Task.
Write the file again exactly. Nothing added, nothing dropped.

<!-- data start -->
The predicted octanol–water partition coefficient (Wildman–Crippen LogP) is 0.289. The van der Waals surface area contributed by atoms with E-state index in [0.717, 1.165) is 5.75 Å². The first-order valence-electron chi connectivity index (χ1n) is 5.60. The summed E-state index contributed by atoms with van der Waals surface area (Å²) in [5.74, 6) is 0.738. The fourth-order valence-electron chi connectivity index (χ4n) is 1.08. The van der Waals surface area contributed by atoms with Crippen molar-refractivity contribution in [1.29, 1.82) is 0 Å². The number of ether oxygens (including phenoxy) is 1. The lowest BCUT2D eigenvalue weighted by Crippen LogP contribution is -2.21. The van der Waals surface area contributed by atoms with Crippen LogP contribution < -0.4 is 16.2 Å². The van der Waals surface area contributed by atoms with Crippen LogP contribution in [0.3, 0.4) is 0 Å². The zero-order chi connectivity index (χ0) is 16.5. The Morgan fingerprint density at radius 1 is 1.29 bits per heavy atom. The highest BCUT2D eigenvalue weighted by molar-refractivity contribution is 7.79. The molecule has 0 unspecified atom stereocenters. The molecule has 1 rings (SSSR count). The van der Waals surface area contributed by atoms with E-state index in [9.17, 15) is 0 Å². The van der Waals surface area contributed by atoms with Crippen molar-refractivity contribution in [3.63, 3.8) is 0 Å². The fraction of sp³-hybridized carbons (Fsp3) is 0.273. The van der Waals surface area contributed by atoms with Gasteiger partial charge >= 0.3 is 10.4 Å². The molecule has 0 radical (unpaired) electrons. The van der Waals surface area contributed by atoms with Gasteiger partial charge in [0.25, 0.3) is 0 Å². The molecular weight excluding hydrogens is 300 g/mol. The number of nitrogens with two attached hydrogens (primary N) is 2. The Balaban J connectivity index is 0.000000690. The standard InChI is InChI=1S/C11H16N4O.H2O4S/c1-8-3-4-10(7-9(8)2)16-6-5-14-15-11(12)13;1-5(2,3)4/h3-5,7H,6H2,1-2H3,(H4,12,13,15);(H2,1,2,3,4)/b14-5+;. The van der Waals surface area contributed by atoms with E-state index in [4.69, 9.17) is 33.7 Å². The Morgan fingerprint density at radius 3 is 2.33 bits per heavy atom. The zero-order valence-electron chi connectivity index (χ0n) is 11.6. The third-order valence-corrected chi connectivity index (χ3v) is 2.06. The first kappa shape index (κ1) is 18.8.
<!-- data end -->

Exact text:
The predicted octanol–water partition coefficient (Wildman–Crippen LogP) is 0.289. The van der Waals surface area contributed by atoms with E-state index in [0.717, 1.165) is 5.75 Å². The first-order valence-electron chi connectivity index (χ1n) is 5.60. The summed E-state index contributed by atoms with van der Waals surface area (Å²) in [5.74, 6) is 0.738. The fourth-order valence-electron chi connectivity index (χ4n) is 1.08. The van der Waals surface area contributed by atoms with Crippen molar-refractivity contribution in [1.29, 1.82) is 0 Å². The number of ether oxygens (including phenoxy) is 1. The lowest BCUT2D eigenvalue weighted by Crippen LogP contribution is -2.21. The van der Waals surface area contributed by atoms with Crippen LogP contribution < -0.4 is 16.2 Å². The van der Waals surface area contributed by atoms with Crippen LogP contribution in [0.3, 0.4) is 0 Å². The zero-order chi connectivity index (χ0) is 16.5. The Morgan fingerprint density at radius 1 is 1.29 bits per heavy atom. The highest BCUT2D eigenvalue weighted by molar-refractivity contribution is 7.79. The molecule has 0 unspecified atom stereocenters. The molecule has 1 rings (SSSR count). The van der Waals surface area contributed by atoms with E-state index in [9.17, 15) is 0 Å². The van der Waals surface area contributed by atoms with Crippen molar-refractivity contribution in [3.63, 3.8) is 0 Å². The fraction of sp³-hybridized carbons (Fsp3) is 0.273. The van der Waals surface area contributed by atoms with Gasteiger partial charge >= 0.3 is 10.4 Å². The molecule has 0 radical (unpaired) electrons. The van der Waals surface area contributed by atoms with Gasteiger partial charge in [0.25, 0.3) is 0 Å². The molecular weight excluding hydrogens is 300 g/mol. The number of nitrogens with two attached hydrogens (primary N) is 2. The Balaban J connectivity index is 0.000000690. The standard InChI is InChI=1S/C11H16N4O.H2O4S/c1-8-3-4-10(7-9(8)2)16-6-5-14-15-11(12)13;1-5(2,3)4/h3-5,7H,6H2,1-2H3,(H4,12,13,15);(H2,1,2,3,4)/b14-5+;. The van der Waals surface area contributed by atoms with E-state index in [4.69, 9.17) is 33.7 Å². The Morgan fingerprint density at radius 3 is 2.33 bits per heavy atom. The zero-order valence-electron chi connectivity index (χ0n) is 11.6. The third-order valence-corrected chi connectivity index (χ3v) is 2.06. The first kappa shape index (κ1) is 18.8.